The WCAG Samurai is an “independent group of developers convened in 2006” and headed up by Joe Clark, accessibility guru. In this podcast, Dennis and Ross discuss the WCAG Samurai’s errata to the W3C’s WCAG 1.0 web accessibility guidelines. This includes:
- what it is and if we should use it
- discussing the 12 main points
- which WCAG 1.0 Priority 3 guidelines to ignore
Download Web Axe Episode 55 (WCAG Samurai)
The WCAG 1 + Samurai Guidelines
- Provide equivalent alternatives to auditory and visual content
- Don’t rely on colour alone
- Use markup and stylesheets and do so properly
- Clarify natural-language usage
- Create tables that transform gracefully
- Ensure that pages featuring new technologies transform gracefully
- Ensure user control of time-sensitive content changes
- Design for device-independence
- Use interim solutions
- Use W3C technologies and guidelines
- Provide context and orientation information
The Swedish Administrative Development Agency has released an updated version of the guidelines for Swedish public sector web sites. The document is used by public organizations when procuring new web sites as well as by developers as an aid in the development process.
A summary of the guidelines in English is due in early 2007. In the meantime, check out these blogs for an overview:
The National Center for Accessible Media (NCAM) based in Boston, Massachusetts, has released “Accessible Digital Media – Design Guidelines for Electronic Publications, Multimedia and the Web“.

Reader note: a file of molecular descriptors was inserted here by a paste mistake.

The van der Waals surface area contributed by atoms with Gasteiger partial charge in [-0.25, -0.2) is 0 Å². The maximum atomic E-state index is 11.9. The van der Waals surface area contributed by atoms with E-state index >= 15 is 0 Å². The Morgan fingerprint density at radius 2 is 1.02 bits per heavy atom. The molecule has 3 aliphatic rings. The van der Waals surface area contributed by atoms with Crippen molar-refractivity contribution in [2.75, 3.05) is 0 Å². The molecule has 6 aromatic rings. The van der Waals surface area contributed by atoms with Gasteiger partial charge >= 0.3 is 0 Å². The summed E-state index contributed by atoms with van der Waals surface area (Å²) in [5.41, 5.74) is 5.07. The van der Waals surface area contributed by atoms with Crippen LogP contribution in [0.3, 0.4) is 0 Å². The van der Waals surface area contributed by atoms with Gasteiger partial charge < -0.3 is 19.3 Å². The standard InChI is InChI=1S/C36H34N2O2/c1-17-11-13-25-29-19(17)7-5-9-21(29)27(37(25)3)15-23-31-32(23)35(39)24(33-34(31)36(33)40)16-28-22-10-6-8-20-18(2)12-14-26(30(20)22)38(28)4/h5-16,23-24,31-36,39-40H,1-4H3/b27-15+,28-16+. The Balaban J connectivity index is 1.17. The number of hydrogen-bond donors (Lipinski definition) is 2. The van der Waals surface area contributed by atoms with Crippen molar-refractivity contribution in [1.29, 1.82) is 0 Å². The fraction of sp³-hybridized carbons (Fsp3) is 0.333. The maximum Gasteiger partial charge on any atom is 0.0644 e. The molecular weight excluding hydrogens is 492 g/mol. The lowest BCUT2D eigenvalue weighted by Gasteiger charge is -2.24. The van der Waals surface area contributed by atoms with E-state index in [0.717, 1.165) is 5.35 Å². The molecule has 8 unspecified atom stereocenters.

The CPB/WGBH National Center for Accessible Media (NCAM) is a research and development facility dedicated to the issues of media and information technology for people with disabilities in their homes, schools, workplaces, and communities.
The guidelines offer a step-by-step approach to making a variety of electronic media accessible to users with sensory disabilities.
What the hell does that title mean? To translate, it means that (warning: read slowly if this is all new to you!):
The The World Wide Web Consortium (W3C) is on the verge of releasing the first major update (since 1999) to their Web Content Accessibility Guidelines (WCAG) under their movement called the Web Accessibility Initiative (WAI).
The nearly complete revision of the “official” guidelines on web accessibility has taken a big hit from Joe Clark, a well-know accessibility and standards guru. I find the guidelines pretty technical, quite extensive, and organized from a different perspective. But at least the Checklist is still quite usable.
I’m not defending the W3C, but I suppose the lengthy time it took and the wordy, complex language is a product of the massive, highly corporate authoring process. Sad, but true.
Overview of WCAG 2.0 Documents